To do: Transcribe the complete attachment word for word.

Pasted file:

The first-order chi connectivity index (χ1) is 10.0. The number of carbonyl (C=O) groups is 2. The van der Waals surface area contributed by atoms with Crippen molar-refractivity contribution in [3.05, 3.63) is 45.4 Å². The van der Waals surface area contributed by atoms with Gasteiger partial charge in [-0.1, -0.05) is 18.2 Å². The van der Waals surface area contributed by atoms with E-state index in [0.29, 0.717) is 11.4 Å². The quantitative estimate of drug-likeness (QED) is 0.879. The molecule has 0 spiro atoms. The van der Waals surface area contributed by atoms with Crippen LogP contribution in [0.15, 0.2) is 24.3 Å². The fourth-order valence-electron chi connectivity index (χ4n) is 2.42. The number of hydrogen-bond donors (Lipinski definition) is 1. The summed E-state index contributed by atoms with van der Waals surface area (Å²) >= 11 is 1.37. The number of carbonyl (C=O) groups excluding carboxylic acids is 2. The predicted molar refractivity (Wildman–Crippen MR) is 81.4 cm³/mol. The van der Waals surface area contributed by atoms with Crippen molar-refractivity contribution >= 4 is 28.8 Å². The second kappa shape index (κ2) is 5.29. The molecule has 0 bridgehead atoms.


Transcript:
The first-order chi connectivity index (χ1) is 10.0. The number of carbonyl (C=O) groups is 2. The van der Waals surface area contributed by atoms with Crippen molar-refractivity contribution in [3.05, 3.63) is 45.4 Å². The van der Waals surface area contributed by atoms with Gasteiger partial charge in [-0.1, -0.05) is 18.2 Å². The van der Waals surface area contributed by atoms with E-state index in [0.29, 0.717) is 11.4 Å². The quantitative estimate of drug-likeness (QED) is 0.879. The molecule has 0 spiro atoms. The van der Waals surface area contributed by atoms with Crippen LogP contribution in [0.15, 0.2) is 24.3 Å². The fourth-order valence-electron chi connectivity index (χ4n) is 2.42. The number of hydrogen-bond donors (Lipinski definition) is 1. The summed E-state index contributed by atoms with van der Waals surface area (Å²) >= 11 is 1.37. The number of carbonyl (C=O) groups excluding carboxylic acids is 2. The predicted molar refractivity (Wildman–Crippen MR) is 81.4 cm³/mol. The van der Waals surface area contributed by atoms with Crippen molar-refractivity contribution >= 4 is 28.8 Å². The second kappa shape index (κ2) is 5.29. The molecule has 0 bridgehead atoms.